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NOVA Chemicals

Looking for better optimization and utilization of their existing materials

NOVA Chemicals' Beaver Valley site in Monaca, PA, pro­duces expandable polystyrene (EPS) beads, which are used in the production of foam cups, insulation, block and shape products for construction insulation, and packaging for products such as electronic equipment. Kistler-Morse (KM) participated in the NOVA Chemicals' "Project Advantage" where KM's reactor check bin and storage silo weighing systems provided numerous ben­efits to the production process capability.

Problem

The Beaver Valley site did not have an a inventory sys­tem for their check bins and silos. Without good inven­tory information, process inefficiencies could result in production bottlenecks that lead to reactor downtime. These situations cause a negative affect on plant throughput efficiency.

Application

Raw materials are used in batch process reactors to produce EPS beads. From the reactors, the beads are conveyed to intermediate silos. From the intermedi­ate silos, the beads are shipped out to NOVA Chemi­cals' customers or sent to another process line that impregnates the beads with pentane, then conveys the beads to packaging.

Solution

Two 40,000 lb. batch feed bins and nine 120,000 lb. check bins were instrumented with KM load cells. The batch feed bins were instrumented with SVS 2000 single vessel controllers for accuracy requirements. Bob Taylor, Project Advantage Team member states, "The reactor feed bins instrumented with the KM SVS 2000, weighs a 40,000 lb. batch within 30 lbs. This is due to tighter A to D and D to A conversions, which allow for the SVS 2000 to communicate the high batch accuracies to the DCS. This batch accuracy improve­ment was a prime justification for Project Advantage." The check bins were instrumented with a KM MVS (mulit-vessel system). Five 500,000 lb., two 1,000,000 lb. and one 800,000 lb. silos were instrumented with KM L-cell bolt-on strain gauge sensors with a KM MVS. Due to the KM system success, other skirted and legged silos were instrumented later in the project. One MVS acts as a master unit to tie all the KM weight systems together. This master MVS communicates to the plant DCS via Modbus protocol.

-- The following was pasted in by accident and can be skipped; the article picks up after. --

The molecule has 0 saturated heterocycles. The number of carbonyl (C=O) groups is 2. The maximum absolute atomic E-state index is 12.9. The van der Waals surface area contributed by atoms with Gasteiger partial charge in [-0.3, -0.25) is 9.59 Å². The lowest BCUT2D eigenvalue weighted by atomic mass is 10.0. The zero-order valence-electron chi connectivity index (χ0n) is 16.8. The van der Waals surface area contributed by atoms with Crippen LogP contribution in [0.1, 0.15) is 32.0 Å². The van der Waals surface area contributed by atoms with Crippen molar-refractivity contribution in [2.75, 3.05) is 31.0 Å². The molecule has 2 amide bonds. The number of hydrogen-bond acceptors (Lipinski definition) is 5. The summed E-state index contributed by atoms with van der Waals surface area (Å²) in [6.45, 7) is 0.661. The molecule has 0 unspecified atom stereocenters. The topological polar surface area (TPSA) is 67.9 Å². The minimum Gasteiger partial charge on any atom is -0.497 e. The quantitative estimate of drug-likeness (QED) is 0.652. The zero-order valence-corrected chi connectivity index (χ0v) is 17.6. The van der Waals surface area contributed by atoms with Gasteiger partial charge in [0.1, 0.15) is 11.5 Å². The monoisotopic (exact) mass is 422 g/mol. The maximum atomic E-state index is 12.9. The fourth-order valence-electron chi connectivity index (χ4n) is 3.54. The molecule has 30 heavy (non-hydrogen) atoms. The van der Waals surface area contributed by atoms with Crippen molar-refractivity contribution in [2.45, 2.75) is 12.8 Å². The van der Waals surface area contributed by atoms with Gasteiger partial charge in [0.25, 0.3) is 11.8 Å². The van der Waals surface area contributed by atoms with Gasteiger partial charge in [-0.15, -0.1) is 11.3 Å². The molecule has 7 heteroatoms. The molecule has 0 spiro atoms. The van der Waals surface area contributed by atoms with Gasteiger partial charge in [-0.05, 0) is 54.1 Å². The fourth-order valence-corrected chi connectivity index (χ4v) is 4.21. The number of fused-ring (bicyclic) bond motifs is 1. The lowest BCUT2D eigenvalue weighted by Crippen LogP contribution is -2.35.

Quality was improved by making the batch process more consistent. Off specification product was sig - nificantly reduced if not eliminated. Bob Taylor states, "KM reduced the error for the weigh systems, which facilitated tighter controls for manufacturing."

The reactor feed and check bins are now automated for accurate weight data collection on a "real-time" basis, improving quality and process capability.

Plant throughput efficiency was improved by ensur­ing reactor charges could be sent to the proper silos without fear of overfilling the silo or having costs as­sociated with reactor downtime due to running out of material. Safety improvements and automation ef­ficiencies were realized by minimizing human error while providing for improved process planning.

Maintenance efficiency was improved with KM's ease of calibration and simplified troubleshooting. Randy Dodds, I&E Coordinator said, "In the past two years of operation, we have had no problems with the KM systems."

Bob Taylor, Project Advantage team member, has con-firmed that this project helped the Beaver Valley site achieve NOVA Chemicals' business strategy of being the low-cost provider and added to their sustainable competitive advantage by fully utilizing large-scale facilities.

Jody Young, Operations Engineer, stated that they next plan to automate the manual diverter valves from the check bins to the intermediate silos. This will im­prove safety, and free up operator time for other tasks.